It’s already been 10 years since Northern New Mexico saw its piñon trees take a major hit from tiny bark beetles. Yet, our trees are under attack again. While a new epidemic is not likely to be as bad as the last round, observers with the US Forest Service and in the tree-care industry say bug infestations are killing piñon—and this time juniper—in notable numbers.
Populations of twig beetles and bark beetles have surged in the region, causing an uptick in tree deaths. The US Forest Service is midway through its annual aerial photography project, but already they can see trouble.
“It appears to me that this is significant,” says Debra Allen-Reid, supervisory entomologist with agency’s Forest Health New Mexico zone. “We are starting to see quite a bit of mortality. We don’t have figures yet because we are still flying.”
The problem isn’t relegated to the dense National Forest, either. Jeff Freeman, a tree-care specialist at Tree Technologies, agrees that this season’s problem isn’t as severe as the one a decade ago, but says he’s seeing the die-off all over the Santa Fe area.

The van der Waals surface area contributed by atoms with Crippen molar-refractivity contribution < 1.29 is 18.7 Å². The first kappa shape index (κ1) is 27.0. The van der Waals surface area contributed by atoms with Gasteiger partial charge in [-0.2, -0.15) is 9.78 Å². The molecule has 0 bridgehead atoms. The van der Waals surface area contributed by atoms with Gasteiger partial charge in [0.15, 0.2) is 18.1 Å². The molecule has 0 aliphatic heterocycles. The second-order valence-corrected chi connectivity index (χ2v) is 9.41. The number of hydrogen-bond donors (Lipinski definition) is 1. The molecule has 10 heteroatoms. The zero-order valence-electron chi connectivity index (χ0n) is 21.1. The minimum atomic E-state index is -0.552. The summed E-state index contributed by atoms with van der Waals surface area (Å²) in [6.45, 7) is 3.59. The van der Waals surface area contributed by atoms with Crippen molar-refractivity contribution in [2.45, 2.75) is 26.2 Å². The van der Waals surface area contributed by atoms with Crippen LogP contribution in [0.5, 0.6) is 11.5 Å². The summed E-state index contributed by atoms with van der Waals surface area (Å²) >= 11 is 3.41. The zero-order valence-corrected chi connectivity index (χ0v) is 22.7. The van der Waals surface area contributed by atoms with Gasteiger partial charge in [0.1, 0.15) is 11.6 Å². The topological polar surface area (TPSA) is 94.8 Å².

“The twig beetle normally doesn’t kill the tree, but this is such a bad infestation that it’s killing them,” he says, noting that in the last month, his family business has been busy with similar calls.
With such a wet monsoon season in the region, conventional wisdom might lead one to think trees have had enough water, but the experts say what really matters is how wet trees are in the spring, which has a direct relationship to snowpack levels.